Much of the extra cost for a Rapid Passenger Rail corridor on a heavily used two track freight corridor is the provision of a third track … which is already included in the cost of Alternative Three. An additional cost would be any required improvements in level crossings, but this would not be a substantial cost driver in a $13b project, primarily through rural terrain.

At one time a substantial cost driver for a third track at 90mph rather than 79mph would have been the requirement to provide a Positive Train Control (PTC) system for speeds of 80mph and above, but with the pending requirement to have PTC on all corridors used for intercity passenger rail service, the cost of PTC is part of the baseline cost for the current one-train-per-day service.

Now, the “elasticities” use in the feasibility study demand analysis are (-1.2) for a “low” estimate and (-1.4) for a “high” estimate, which says that for each 1% reduction in travel time, there is from a 1.2% to 1.4% increase in ridership. So, everything else equal, an additional 15 minute time savings on a four and a half hour schedule would be predicted 6.6% to 7.7% increase in ridership, on top of the ridership gains from the speed improvements and second daily train in Alternative Two, so would push the ridership gain in 2020 from about 59% to about 70%, and in 2035 from 76% to about 88%. A half hour time savings wold push the ridership gain up to about 80% in 2020, and 100% in 2035.

So it is not clear why the authors looked at adding a third track to the Keystone West and refused to consider a Rapid Passenger Rail speed upgrade. It could be that they simply didn’t want to do the extra work and didn’t think that PennDOT, their customer, would insist on it. It could be that they were given to understand that offering a report that would give a flattering picture of a Rapid Passenger Rail upgrade would not be looked kindly on by their customer.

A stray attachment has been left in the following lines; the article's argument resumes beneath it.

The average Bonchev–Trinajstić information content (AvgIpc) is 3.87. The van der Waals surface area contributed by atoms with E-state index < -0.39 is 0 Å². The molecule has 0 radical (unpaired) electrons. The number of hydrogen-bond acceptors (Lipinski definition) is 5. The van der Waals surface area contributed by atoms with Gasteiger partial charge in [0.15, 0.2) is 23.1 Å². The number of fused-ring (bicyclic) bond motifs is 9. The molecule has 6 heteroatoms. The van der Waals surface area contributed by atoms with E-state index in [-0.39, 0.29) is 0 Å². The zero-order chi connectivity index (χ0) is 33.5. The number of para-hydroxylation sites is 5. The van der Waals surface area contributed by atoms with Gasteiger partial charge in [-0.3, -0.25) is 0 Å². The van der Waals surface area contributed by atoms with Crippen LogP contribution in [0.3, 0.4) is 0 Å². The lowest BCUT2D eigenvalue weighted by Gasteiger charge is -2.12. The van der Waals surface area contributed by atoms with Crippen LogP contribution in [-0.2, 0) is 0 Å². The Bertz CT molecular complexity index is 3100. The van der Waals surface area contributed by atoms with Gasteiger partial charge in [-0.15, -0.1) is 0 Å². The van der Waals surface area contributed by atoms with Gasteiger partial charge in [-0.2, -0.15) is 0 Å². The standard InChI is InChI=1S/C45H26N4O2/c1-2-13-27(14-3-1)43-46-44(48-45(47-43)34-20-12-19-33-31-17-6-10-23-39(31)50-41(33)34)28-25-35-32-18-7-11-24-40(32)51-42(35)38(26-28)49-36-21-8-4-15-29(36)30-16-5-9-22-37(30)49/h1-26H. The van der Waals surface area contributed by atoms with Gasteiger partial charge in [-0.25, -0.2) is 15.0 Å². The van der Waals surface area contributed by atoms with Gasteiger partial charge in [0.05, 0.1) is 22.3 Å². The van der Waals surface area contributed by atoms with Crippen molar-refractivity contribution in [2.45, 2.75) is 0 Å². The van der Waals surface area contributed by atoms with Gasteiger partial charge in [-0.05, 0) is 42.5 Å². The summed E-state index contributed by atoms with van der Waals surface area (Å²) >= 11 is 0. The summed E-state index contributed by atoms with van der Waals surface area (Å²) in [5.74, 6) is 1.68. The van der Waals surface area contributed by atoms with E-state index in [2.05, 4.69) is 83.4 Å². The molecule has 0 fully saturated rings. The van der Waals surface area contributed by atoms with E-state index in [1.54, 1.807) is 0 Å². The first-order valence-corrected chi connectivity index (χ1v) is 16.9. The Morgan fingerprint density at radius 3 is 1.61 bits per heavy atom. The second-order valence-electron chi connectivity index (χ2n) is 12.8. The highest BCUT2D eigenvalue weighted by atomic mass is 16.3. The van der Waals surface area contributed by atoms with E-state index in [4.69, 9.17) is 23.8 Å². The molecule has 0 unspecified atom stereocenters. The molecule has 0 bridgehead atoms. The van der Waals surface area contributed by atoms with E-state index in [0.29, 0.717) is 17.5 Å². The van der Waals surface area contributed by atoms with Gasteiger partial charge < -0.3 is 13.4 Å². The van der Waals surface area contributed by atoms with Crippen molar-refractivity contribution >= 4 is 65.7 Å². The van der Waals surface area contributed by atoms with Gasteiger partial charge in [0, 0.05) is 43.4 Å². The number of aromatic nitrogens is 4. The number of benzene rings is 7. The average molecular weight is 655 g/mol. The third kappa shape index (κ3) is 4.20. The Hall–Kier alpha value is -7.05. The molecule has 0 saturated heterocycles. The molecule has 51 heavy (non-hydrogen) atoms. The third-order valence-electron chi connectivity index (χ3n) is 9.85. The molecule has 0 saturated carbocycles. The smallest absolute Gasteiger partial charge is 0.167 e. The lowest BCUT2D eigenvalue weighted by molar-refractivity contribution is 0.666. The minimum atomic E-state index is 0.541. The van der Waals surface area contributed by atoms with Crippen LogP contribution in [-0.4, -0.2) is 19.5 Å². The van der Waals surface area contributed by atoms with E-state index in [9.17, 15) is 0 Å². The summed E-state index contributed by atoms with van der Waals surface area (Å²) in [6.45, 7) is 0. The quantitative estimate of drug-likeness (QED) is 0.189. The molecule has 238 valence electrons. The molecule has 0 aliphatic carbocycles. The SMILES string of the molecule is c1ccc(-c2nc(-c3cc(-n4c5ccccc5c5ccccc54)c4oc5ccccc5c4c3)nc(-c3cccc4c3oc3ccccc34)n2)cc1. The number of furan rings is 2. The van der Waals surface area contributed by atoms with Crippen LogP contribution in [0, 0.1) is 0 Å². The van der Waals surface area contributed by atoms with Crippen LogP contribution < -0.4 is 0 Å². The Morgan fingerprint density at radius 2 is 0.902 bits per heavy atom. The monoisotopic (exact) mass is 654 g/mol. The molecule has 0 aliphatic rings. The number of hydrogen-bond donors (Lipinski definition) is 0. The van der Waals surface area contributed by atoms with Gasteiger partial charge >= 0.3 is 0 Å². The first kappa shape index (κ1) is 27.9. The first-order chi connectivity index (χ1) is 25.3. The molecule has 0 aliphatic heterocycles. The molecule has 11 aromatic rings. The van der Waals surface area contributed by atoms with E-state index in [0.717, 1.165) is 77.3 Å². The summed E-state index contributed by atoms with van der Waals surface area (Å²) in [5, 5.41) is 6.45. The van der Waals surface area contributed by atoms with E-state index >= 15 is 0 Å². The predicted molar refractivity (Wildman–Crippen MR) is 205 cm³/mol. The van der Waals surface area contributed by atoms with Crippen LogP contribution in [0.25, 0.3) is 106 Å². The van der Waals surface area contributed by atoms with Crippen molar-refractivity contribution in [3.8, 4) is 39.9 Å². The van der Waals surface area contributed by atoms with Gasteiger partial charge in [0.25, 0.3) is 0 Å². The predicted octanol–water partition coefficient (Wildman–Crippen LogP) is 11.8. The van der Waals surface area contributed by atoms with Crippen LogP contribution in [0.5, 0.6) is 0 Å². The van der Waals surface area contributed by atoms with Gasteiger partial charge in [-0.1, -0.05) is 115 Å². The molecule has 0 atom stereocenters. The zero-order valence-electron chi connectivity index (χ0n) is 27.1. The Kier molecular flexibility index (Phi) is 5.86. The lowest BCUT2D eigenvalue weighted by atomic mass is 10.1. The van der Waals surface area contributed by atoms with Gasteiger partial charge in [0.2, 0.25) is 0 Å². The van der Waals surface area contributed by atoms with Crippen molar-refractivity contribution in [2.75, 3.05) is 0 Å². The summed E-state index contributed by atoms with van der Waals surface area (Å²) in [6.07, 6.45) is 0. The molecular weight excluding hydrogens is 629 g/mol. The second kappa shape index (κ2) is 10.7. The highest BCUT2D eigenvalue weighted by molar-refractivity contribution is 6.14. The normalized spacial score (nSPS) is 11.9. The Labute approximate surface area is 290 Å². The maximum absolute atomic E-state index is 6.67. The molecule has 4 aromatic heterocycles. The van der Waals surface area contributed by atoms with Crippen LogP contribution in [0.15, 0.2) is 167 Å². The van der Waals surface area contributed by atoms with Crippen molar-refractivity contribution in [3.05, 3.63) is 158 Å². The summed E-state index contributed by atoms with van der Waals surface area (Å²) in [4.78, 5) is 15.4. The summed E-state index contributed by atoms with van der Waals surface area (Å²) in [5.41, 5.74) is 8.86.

But it seems as if we can infer that the PennDOT was not upset by this fairly obvious omission. After all, we have the evidence of the $1.5b “low cost” Alternative One, where it seems reasonably clear that the PennDOT insisted on a closer look at what a real “low cost” alternative would look like.

By contrast, for the jump from 79mph maximum, to faster than 125mph, there is nothing to indicate that anything in between is remotely possible. There is no evidence of the consultants giving any consideration at all of either a 110mph alternative, the same speed limit as the Keystone East upgrade, or a 90mph alternative, the maximum speed that Norfolk Southern indicated it was willing to host on a separate track on its ROW with its freight trains. And, though the only evidence is “the dog that did not bark”, it would seem that the PennDOT was perfectly happy to accept a feasibility study with such a glaring hole in its consideration of alternatives.

 

Conclusions and Conversations

So, what do you reckon is up? And what do you reckon can be done about it?

If there was a steady funding source for Rapid Passenger Rail upgrades, would the PennDOT have been more eager for the feasibility study to include Rapid Passenger Rail?

If there was already an established freight market for Rapid Freight Rail at Harrisburg to points South, do you think that would sway Norfolk Southern’s opposition to having over 90mph traffic on its ROW?

And where would you put a Rapid Passenger Rail service if you had your way? Certainly if there was a Rapid Passenger Rail service at Pittsburgh through to Chicago via either Columbus or Cleveland (both contemplated in the Ohio Hub extension of the Midwest Hub system), it seems like there would be more political clamor to fill the gap between Pittsburgh and Harrisburg.